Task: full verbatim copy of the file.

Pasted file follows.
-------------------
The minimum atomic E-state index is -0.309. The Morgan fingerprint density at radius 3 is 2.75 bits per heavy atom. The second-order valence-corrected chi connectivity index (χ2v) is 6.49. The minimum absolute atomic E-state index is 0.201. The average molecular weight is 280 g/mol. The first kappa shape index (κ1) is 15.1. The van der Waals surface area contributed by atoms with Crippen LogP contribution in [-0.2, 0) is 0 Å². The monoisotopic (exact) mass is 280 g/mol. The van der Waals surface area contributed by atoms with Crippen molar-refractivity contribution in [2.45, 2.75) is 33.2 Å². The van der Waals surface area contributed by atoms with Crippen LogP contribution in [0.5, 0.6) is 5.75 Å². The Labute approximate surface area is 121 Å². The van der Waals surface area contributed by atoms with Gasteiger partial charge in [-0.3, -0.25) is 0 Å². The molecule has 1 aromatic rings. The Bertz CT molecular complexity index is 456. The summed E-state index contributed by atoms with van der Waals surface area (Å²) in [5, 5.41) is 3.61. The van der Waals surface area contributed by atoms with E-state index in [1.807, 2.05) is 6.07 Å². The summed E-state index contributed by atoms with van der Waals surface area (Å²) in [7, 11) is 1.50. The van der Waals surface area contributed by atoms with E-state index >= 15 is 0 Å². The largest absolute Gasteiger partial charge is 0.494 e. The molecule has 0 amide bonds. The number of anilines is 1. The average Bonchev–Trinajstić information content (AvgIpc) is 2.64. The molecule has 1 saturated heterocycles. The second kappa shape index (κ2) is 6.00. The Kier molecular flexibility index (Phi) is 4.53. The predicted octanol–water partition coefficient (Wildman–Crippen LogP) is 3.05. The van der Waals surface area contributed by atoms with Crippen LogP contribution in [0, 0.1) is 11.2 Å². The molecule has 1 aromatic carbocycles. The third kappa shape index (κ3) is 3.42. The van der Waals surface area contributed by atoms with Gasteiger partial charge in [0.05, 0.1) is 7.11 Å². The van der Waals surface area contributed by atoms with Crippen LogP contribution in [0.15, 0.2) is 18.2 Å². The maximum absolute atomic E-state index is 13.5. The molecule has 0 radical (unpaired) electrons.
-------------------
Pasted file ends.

The minimum atomic E-state index is -0.309. The Morgan fingerprint density at radius 3 is 2.75 bits per heavy atom. The second-order valence-corrected chi connectivity index (χ2v) is 6.49. The minimum absolute atomic E-state index is 0.201. The average molecular weight is 280 g/mol. The first kappa shape index (κ1) is 15.1. The van der Waals surface area contributed by atoms with Crippen LogP contribution in [-0.2, 0) is 0 Å². The monoisotopic (exact) mass is 280 g/mol. The van der Waals surface area contributed by atoms with Crippen molar-refractivity contribution in [2.45, 2.75) is 33.2 Å². The van der Waals surface area contributed by atoms with Crippen LogP contribution in [0.5, 0.6) is 5.75 Å². The Labute approximate surface area is 121 Å². The van der Waals surface area contributed by atoms with Gasteiger partial charge in [-0.3, -0.25) is 0 Å². The molecule has 1 aromatic rings. The Bertz CT molecular complexity index is 456. The summed E-state index contributed by atoms with van der Waals surface area (Å²) in [5, 5.41) is 3.61. The van der Waals surface area contributed by atoms with E-state index in [1.807, 2.05) is 6.07 Å². The summed E-state index contributed by atoms with van der Waals surface area (Å²) in [7, 11) is 1.50. The van der Waals surface area contributed by atoms with E-state index >= 15 is 0 Å². The largest absolute Gasteiger partial charge is 0.494 e. The molecule has 0 amide bonds. The number of anilines is 1. The average Bonchev–Trinajstić information content (AvgIpc) is 2.64. The molecule has 1 saturated heterocycles. The second kappa shape index (κ2) is 6.00. The Kier molecular flexibility index (Phi) is 4.53. The predicted octanol–water partition coefficient (Wildman–Crippen LogP) is 3.05. The van der Waals surface area contributed by atoms with Crippen LogP contribution in [0, 0.1) is 11.2 Å². The molecule has 1 aromatic carbocycles. The third kappa shape index (κ3) is 3.42. The van der Waals surface area contributed by atoms with Gasteiger partial charge in [0.05, 0.1) is 7.11 Å². The van der Waals surface area contributed by atoms with Crippen LogP contribution in [0.15, 0.2) is 18.2 Å². The maximum absolute atomic E-state index is 13.5. The molecule has 0 radical (unpaired) electrons.